The intervention comprised of precise mathematical language throughout, beginning with the definition of a fraction. Wu (2011) explains that using the, “precise definitions as a starting point, logical progression from topic to topic, and most importantly, explanations that accompany each step (p. 371). Once this foundation is set, the intervention will then build upon it. The CRA model is applied to each activity as it allows for students to be exposed to several methods of not only visually viewing the fraction, but to manipulate it and understand the way it looks in various forms. Petit and colleagues (2016) explain that by, “intentionally varying the structures of the problems that students interact with can help deepen student understanding” (p. 197). Students who are in the Spring semester of their fifth-grade year have been exposed to fractions in different forms, such as concrete and abstract. The intervention is not intended to expose students to an unfamiliar representational model, but incorporate the models they have been taught thus far in their academic career to help in their conceptualization of fractions.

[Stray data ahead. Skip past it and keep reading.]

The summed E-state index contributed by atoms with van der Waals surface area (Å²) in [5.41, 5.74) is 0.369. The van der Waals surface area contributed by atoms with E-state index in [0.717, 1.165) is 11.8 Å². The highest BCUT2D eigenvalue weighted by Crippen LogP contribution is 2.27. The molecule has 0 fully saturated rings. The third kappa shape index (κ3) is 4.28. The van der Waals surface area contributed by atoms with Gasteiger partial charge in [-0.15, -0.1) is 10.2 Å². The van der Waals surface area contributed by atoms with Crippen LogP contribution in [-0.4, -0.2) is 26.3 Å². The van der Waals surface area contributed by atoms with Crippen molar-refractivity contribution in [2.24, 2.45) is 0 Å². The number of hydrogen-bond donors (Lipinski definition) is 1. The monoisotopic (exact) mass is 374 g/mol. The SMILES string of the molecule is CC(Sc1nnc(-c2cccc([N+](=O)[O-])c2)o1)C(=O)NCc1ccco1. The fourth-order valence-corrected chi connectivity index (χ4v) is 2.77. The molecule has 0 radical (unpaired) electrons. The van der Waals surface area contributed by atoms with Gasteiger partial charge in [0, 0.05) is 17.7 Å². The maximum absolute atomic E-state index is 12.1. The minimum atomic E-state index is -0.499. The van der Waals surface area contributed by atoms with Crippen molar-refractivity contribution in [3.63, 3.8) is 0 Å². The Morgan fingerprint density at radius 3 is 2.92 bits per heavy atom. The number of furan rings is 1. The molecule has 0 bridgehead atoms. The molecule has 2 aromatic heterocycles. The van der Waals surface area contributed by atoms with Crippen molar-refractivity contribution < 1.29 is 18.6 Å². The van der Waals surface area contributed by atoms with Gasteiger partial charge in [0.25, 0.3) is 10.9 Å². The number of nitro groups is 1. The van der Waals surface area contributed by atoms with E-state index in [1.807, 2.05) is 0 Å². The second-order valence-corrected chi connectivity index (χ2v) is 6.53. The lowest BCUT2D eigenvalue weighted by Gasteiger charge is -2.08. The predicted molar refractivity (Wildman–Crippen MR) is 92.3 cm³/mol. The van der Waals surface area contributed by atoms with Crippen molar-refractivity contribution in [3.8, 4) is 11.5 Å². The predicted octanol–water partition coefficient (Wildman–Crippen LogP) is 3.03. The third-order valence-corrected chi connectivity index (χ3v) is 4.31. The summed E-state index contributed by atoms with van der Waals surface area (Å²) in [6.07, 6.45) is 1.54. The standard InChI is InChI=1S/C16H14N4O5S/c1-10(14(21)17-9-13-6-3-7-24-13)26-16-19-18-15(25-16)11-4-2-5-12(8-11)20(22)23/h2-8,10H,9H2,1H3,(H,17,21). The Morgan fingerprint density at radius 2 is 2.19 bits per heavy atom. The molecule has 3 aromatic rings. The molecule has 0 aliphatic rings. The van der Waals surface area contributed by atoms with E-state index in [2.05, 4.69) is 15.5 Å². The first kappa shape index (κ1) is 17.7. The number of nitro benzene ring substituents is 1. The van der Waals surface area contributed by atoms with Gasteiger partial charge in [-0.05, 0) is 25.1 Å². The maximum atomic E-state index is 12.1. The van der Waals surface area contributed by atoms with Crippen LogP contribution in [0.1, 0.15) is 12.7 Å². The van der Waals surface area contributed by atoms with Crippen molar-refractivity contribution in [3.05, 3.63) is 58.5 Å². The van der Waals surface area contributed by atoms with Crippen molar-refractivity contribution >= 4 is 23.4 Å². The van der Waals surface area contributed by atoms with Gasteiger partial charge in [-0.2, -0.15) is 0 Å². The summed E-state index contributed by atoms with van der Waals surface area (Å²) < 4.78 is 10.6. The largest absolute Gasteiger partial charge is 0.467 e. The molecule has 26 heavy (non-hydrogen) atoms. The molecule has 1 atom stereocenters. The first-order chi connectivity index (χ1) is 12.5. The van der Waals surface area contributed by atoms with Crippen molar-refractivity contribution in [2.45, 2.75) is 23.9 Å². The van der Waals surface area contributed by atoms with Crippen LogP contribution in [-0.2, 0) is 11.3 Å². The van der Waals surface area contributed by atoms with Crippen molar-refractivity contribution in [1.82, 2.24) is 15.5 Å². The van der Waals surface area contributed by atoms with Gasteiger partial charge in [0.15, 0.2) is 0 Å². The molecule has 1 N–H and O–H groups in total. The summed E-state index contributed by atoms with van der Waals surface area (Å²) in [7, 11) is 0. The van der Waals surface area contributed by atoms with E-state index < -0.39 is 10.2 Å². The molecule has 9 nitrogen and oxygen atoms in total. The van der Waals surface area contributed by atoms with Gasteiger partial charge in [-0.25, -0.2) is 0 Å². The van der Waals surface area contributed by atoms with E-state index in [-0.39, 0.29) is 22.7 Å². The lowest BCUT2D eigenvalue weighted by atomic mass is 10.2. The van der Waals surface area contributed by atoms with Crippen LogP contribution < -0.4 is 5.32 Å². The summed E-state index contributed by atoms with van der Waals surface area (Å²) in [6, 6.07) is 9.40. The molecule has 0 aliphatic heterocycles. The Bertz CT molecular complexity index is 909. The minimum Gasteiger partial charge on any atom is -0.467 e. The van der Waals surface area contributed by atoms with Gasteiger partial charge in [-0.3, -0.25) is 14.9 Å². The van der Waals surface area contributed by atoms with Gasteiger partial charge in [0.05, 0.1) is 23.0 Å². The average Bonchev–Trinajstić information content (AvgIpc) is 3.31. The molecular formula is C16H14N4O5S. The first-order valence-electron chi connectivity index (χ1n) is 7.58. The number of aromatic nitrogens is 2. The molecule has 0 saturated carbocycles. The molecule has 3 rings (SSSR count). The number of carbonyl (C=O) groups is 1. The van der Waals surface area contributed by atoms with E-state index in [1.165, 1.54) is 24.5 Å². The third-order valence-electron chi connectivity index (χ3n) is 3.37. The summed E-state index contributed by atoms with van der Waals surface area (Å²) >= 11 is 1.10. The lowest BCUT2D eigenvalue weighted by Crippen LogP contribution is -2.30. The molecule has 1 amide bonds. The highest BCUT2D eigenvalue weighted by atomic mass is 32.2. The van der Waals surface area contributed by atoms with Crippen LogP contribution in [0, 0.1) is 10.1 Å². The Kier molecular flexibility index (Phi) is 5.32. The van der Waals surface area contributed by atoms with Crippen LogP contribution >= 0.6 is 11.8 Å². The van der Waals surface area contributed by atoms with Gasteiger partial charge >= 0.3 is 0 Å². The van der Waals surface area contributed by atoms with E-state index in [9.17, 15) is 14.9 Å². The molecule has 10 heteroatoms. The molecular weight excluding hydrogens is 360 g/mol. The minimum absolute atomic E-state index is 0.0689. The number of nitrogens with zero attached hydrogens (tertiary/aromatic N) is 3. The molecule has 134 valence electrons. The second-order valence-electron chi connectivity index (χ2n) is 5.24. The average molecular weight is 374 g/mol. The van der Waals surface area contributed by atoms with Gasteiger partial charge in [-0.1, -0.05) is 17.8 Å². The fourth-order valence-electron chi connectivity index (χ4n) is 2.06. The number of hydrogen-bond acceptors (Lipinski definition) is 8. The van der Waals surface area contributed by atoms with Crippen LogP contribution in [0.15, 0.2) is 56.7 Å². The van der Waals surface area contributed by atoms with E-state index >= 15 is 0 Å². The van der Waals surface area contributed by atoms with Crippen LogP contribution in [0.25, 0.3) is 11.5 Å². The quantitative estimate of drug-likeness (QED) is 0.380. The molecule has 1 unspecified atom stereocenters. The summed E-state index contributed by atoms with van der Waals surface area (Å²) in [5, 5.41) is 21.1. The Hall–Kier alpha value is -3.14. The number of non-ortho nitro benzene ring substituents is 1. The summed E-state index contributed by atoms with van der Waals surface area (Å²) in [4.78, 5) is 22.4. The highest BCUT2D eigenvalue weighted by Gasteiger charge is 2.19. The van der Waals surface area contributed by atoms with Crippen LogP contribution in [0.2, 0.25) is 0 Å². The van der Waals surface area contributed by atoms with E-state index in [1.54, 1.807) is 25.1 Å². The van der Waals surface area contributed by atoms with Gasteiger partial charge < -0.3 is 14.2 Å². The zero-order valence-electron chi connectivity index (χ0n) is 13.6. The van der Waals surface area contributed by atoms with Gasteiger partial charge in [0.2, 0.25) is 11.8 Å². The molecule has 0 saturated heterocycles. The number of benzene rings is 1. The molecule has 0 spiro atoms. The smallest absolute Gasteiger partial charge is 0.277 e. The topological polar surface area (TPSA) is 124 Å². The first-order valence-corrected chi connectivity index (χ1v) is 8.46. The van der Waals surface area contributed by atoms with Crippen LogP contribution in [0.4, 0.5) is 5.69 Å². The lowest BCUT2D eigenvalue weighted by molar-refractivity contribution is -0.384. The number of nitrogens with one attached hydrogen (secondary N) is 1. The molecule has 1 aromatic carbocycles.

By fifth grade, students are expected to have moved away from the concrete and representations models of fraction and be comfortable with abstract representations of fractions. This study incorporates fifth grade students of all mathematic ability levels, which means there was a probability some or all participants would struggle with activities based solely on abstract representations. As a result, the CRA model was used in a cyclical manner throughout the intervention. Similarly, the linear, set, and area models were used in a recurrent manner as well. This method of intervention is based in researcher studies, such as Lesh, Landau, and Hamilton (1993) who emphasized that mathematics should be taught and represented in multiple ways, and students who are exposed to a variety of fraction representations, required to move back forth between representations, deepen their understanding. Precise mathematical language was used for the definition of the set, area, and linear models to help students gain an understanding of the models as well as have a point of reference throughout the intervention. Inclusion of the above-mentioned definitions were written into the students’ intervention journal. Definitions provided by Petit and colleagues (2016) were used for the models. The area model is when, “the fraction indicates the covered part of the whole unit of area (Petit et al., 2016, p. 10). Set model incorporates an, “equal number of objects, the number of objects in the subset of the defined set of objects” (Petit et al., 2016, p. 10). The linear model is a, “unit of distance or length, equal distance, the location of a point in relation to the distance from zero with regard to the defined unit” (Petit et al., 2016, p.10).